Energy audits are generally considered the initial step of energy retrofits projects, paving the way for more detailed energy analysis and design. However, there are few standards to define the input and output data for energy auditing, making it difficult to leverage the data from an energy audit in the initial feasibility stage. Moreover, with the increasing use of building information modeling, the information exchange should be aligned with the future potential to support building information modeling implementation. This article describes the research on a standardized data structure for walk-through energy audits to help define the information exchange between energy audit data collection and energy analysis tools, namely EnergyPlus. The building information modeling-enabled energy modeling information exchange requirements were also compared with the current energy audit data structure to identify the gaps and overlaps. This research found that only 41% of collected data could be transferred for energy modeling, and only 26% of the input data that are required by EnergyPlus were captured by current energy audit practice. The alignment of data was even less when compared with the information exchange requirement of the building information modeling-enabled energy modeling. The reasons for the low alignment are discussed in this article and the future research directions are suggested.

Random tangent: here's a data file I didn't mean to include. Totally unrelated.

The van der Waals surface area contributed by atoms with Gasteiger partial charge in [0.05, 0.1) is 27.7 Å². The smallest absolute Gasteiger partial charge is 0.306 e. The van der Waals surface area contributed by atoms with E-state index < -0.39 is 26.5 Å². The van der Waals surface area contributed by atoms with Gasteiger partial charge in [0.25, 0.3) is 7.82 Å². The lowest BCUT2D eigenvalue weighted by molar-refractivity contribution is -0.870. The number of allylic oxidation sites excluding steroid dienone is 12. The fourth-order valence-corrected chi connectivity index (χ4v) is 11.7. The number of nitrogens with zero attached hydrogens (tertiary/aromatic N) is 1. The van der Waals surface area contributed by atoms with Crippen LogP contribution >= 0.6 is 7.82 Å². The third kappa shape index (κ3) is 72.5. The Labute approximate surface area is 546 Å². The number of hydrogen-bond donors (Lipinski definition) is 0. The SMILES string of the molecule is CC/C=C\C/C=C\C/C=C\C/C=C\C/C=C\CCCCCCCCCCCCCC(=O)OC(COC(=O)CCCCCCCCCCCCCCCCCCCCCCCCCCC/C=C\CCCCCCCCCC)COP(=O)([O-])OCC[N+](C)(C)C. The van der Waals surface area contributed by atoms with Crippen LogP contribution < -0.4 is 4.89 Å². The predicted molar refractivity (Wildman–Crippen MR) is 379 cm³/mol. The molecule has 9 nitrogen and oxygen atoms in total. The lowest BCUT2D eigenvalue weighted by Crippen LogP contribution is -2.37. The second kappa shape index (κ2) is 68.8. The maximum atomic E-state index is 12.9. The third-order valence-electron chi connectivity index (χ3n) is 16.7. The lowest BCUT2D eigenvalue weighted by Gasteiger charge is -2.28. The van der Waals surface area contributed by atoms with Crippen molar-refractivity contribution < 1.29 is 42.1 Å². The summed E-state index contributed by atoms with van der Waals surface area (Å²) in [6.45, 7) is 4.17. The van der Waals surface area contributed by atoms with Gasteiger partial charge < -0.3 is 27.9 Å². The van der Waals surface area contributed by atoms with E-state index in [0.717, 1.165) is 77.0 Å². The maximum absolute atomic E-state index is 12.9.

All Science Journal Classification (ASJC) codes
- Environmental Engineering
- Building and Construction
- Fluid Flow and Transfer Processes